and its supply points did not represent arm’s length dealings, and in order to properly calculate arm’s length pricing in this scenario, the comparable profits method (“CPM”) should be used.[36] Under the CPM, the “determination of an arm’s length result is based on the amount of operating profit that the tested party would have earned on related party transactions if its profit level indicator were equal to that of an uncontrolled comparable.”[37] In examining transactions conducted by Coca-Cola and its different entities, the IRS concluded that the supply points underpaid Coca-Cola for the use of its valuable intangibles, while the ServCos conducted business with Coca-Cola at arm’s length for the most part.[38] For example, the expert witness that prepared the CPM analysis for the IRS compared the average returns on operating assets (ROA) for independent bottlers deemed comparable and stated its findings that the “Irish, Brazilian, Chilean, and Costa Rican supply points, with ROAs of 215%, 182%, 149%, and 143%, respectively, had ROAs higher than any of the 996 companies in the comparison group—literally off the high end of the bell curve.”[39] The IRS argued that supply points who only engaged in the manufacturing of concentrate should not be the most profitable beverage companies in the world, especially considering the profitability of these supply points “dwarf[ed]” that of Coca-Cola which owns the valuable intangibles and licensed such intangibles to the supply points.[40] The IRS further argued using CPM was the appropriate method to determine arm’s length pricing in part because, in controlled transactions implicating high-value intangibles, the most reliable transfer pricing method is often one that avoids any direct valuation of those intangibles.[41] Further, the “CPM will often be preferred where only one of two entities contributes meaningful intangible property.”[42] In this case, the supply points did not own any valuable intangibles, thus the only meaningful intangible property was contributed by Coca-Cola.[43] In arguing the CPM was the best method for determining arm’s length pricing, the IRS concluded the independent bottlers were “appropriate comparable parties for purposes of a CPM/ROA analysis.”[44]

C. Taxpayer Argument


Coca-Cola employed several arguments to combat the IRS’s reallocation of income away from the supply points and back to Coca-Cola.[45] Coca-Cola argued the IRS acted arbitrarily by challenging the 10-50-50 method which the company had been using for years.[46] Further, Coca-Cola argued the supply points and the bottlers were not comparable in the CPM analysis because the supply points “own immensely valuable intangible assets that do not appear on their balance sheets or in any written contract.”[47] These intangible assets, or “marketing intangibles,” Coca-Cola argued were “created when the supply points financed consumer advertising in foreign markets.”[48] Further, Coca-Cola argued that “a comparable uncontrolled transaction (CUT) model and a residual profit split method (RPSM) as the best methods for determining the supply points’ true economic income.”[49]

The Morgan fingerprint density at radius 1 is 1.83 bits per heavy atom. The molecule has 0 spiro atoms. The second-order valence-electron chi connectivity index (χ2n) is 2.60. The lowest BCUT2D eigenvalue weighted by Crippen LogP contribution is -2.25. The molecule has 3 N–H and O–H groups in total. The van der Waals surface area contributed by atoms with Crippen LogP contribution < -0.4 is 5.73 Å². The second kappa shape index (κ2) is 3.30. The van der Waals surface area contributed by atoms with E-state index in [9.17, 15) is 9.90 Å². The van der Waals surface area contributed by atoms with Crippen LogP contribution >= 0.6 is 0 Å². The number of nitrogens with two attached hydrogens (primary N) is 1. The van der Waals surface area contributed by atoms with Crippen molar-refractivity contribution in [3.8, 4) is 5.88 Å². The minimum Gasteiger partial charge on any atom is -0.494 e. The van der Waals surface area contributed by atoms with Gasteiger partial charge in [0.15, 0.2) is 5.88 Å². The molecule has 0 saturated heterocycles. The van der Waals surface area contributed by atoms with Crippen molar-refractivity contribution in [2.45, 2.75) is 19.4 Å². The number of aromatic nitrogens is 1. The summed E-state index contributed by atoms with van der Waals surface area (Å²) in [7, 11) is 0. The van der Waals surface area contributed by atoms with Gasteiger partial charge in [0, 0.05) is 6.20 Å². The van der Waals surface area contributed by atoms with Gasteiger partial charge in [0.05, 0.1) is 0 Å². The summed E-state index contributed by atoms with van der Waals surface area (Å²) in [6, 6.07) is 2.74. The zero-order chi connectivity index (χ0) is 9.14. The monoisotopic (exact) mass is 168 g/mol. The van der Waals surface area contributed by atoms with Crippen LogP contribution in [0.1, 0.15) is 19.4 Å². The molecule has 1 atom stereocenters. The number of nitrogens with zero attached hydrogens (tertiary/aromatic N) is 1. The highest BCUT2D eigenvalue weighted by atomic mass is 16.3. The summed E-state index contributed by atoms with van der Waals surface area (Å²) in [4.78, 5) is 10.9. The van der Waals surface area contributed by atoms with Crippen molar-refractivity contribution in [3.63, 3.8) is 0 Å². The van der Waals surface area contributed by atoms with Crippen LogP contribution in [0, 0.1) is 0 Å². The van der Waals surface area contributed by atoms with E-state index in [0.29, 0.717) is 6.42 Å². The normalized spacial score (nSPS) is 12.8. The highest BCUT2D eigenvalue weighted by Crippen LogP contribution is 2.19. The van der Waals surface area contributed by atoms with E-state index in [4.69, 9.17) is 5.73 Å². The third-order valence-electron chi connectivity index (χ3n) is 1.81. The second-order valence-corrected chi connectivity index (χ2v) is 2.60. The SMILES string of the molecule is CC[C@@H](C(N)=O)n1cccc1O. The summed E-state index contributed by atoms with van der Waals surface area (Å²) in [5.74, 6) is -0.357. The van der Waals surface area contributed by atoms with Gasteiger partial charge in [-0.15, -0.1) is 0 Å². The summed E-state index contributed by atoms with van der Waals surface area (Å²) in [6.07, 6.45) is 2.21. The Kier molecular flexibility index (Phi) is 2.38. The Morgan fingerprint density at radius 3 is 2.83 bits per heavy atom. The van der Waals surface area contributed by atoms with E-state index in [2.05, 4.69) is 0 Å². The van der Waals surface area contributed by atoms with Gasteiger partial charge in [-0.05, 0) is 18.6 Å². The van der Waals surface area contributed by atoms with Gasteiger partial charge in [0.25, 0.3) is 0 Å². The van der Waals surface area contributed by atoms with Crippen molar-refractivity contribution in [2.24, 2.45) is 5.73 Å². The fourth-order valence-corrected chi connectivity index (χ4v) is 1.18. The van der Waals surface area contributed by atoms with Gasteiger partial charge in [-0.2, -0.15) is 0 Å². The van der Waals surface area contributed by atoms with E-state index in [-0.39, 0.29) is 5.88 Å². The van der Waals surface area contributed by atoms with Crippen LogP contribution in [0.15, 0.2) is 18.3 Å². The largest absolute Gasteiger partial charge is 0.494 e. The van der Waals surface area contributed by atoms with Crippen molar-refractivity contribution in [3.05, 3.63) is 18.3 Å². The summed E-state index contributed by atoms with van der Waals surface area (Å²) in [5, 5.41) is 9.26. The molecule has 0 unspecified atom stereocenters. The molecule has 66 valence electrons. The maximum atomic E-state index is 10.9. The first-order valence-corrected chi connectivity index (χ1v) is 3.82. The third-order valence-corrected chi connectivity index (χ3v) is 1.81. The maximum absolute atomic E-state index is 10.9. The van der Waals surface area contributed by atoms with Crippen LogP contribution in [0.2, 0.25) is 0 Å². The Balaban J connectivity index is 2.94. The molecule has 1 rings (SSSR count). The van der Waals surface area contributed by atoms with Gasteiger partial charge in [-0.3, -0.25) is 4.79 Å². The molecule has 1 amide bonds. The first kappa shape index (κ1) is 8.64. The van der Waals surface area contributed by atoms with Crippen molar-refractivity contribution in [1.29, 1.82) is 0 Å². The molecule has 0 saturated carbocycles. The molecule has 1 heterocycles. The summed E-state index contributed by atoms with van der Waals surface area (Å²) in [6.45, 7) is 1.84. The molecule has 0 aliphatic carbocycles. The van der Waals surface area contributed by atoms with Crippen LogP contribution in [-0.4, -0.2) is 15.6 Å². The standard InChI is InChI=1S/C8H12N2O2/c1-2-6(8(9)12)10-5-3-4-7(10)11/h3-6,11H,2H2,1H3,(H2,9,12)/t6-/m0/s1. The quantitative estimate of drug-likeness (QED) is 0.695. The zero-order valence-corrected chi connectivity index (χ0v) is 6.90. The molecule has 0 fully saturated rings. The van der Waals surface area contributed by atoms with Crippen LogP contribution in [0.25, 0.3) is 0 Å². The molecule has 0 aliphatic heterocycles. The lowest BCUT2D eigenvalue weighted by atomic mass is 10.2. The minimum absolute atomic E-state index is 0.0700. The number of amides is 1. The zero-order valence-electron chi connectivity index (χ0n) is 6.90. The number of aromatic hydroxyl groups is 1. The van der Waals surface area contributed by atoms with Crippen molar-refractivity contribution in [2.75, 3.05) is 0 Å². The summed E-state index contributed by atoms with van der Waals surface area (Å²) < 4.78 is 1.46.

Coca-Cola reasoned the IRS should allow the 10-50-50 method because the two parties agreed to allow this method to be used for tax years 1987–1995 in a 1996 closing agreement.[50] A closing agreement is a contract between the IRS and a taxpayer, which can restrict the discretion of the IRS.[51] Further, Coca-Cola asserted the “closing agreement was predicated on certain ‘factual underpinnings,’ including a ‘recogni[tion]’ by the IRS that the supply points ‘were responsible for generating demand and were entitled to share in the resulting profits related to the… [Company’s] intangibles.”[52] Further, Coca-Cola said these factual underpinnings “are binding on the Commissioner unless he can show some material change in underlying fact.”[53] Thus, Coca-Cola argued the IRS should be required to adhere to the 1996 closing agreement which allowed the 10-50-50 method.[54]